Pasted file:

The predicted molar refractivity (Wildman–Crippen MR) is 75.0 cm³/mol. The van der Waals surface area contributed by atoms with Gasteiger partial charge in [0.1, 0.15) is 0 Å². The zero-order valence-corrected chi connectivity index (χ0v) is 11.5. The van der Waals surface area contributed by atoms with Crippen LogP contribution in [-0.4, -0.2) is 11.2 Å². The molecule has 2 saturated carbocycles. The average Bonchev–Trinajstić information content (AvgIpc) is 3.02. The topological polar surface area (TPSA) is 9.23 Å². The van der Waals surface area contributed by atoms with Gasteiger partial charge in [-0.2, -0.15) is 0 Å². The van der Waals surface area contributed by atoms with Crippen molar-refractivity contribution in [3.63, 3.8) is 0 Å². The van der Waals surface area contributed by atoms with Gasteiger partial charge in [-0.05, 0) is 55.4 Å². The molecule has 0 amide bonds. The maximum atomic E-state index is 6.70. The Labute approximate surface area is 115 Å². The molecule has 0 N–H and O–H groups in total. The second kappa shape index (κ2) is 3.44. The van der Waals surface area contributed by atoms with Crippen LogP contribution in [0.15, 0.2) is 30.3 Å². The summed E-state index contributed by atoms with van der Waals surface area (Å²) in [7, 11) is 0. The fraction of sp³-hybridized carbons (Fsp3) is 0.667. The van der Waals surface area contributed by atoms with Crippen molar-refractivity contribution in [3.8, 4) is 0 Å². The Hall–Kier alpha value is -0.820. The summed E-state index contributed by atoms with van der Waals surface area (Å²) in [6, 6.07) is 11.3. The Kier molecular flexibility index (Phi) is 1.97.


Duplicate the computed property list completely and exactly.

The predicted molar refractivity (Wildman–Crippen MR) is 75.0 cm³/mol. The van der Waals surface area contributed by atoms with Gasteiger partial charge in [0.1, 0.15) is 0 Å². The zero-order valence-corrected chi connectivity index (χ0v) is 11.5. The van der Waals surface area contributed by atoms with Crippen LogP contribution in [-0.4, -0.2) is 11.2 Å². The molecule has 2 saturated carbocycles. The average Bonchev–Trinajstić information content (AvgIpc) is 3.02. The topological polar surface area (TPSA) is 9.23 Å². The van der Waals surface area contributed by atoms with Gasteiger partial charge in [-0.2, -0.15) is 0 Å². The van der Waals surface area contributed by atoms with Crippen molar-refractivity contribution in [3.63, 3.8) is 0 Å². The van der Waals surface area contributed by atoms with Gasteiger partial charge in [-0.05, 0) is 55.4 Å². The molecule has 0 amide bonds. The maximum atomic E-state index is 6.70. The Labute approximate surface area is 115 Å². The molecule has 0 N–H and O–H groups in total. The second kappa shape index (κ2) is 3.44. The van der Waals surface area contributed by atoms with Crippen LogP contribution in [0.15, 0.2) is 30.3 Å². The summed E-state index contributed by atoms with van der Waals surface area (Å²) in [7, 11) is 0. The fraction of sp³-hybridized carbons (Fsp3) is 0.667. The van der Waals surface area contributed by atoms with Crippen molar-refractivity contribution in [3.8, 4) is 0 Å². The Hall–Kier alpha value is -0.820. The summed E-state index contributed by atoms with van der Waals surface area (Å²) in [6, 6.07) is 11.3. The Kier molecular flexibility index (Phi) is 1.97.